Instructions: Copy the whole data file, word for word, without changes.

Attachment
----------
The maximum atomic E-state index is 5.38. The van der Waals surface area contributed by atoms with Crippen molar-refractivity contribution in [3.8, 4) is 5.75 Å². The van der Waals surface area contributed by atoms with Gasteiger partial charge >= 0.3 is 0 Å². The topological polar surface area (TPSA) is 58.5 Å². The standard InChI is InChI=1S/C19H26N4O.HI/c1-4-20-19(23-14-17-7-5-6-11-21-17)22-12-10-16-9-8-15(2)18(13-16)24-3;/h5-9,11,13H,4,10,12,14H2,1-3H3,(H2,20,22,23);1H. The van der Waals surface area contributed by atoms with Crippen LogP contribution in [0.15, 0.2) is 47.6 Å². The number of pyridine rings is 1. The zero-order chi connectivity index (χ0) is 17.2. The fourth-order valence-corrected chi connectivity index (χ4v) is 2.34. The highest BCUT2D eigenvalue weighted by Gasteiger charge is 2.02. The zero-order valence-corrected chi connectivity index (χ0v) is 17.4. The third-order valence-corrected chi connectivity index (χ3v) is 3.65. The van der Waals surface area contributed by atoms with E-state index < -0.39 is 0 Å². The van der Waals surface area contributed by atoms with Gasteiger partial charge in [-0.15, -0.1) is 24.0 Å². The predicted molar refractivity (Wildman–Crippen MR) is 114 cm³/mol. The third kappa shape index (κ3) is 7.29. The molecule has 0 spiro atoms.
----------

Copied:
The maximum atomic E-state index is 5.38. The van der Waals surface area contributed by atoms with Crippen molar-refractivity contribution in [3.8, 4) is 5.75 Å². The van der Waals surface area contributed by atoms with Gasteiger partial charge >= 0.3 is 0 Å². The topological polar surface area (TPSA) is 58.5 Å². The standard InChI is InChI=1S/C19H26N4O.HI/c1-4-20-19(23-14-17-7-5-6-11-21-17)22-12-10-16-9-8-15(2)18(13-16)24-3;/h5-9,11,13H,4,10,12,14H2,1-3H3,(H2,20,22,23);1H. The van der Waals surface area contributed by atoms with Crippen LogP contribution in [0.15, 0.2) is 47.6 Å². The number of pyridine rings is 1. The zero-order chi connectivity index (χ0) is 17.2. The fourth-order valence-corrected chi connectivity index (χ4v) is 2.34. The highest BCUT2D eigenvalue weighted by Gasteiger charge is 2.02. The zero-order valence-corrected chi connectivity index (χ0v) is 17.4. The third-order valence-corrected chi connectivity index (χ3v) is 3.65. The van der Waals surface area contributed by atoms with E-state index < -0.39 is 0 Å². The van der Waals surface area contributed by atoms with Gasteiger partial charge in [-0.15, -0.1) is 24.0 Å². The predicted molar refractivity (Wildman–Crippen MR) is 114 cm³/mol. The third kappa shape index (κ3) is 7.29. The molecule has 0 spiro atoms.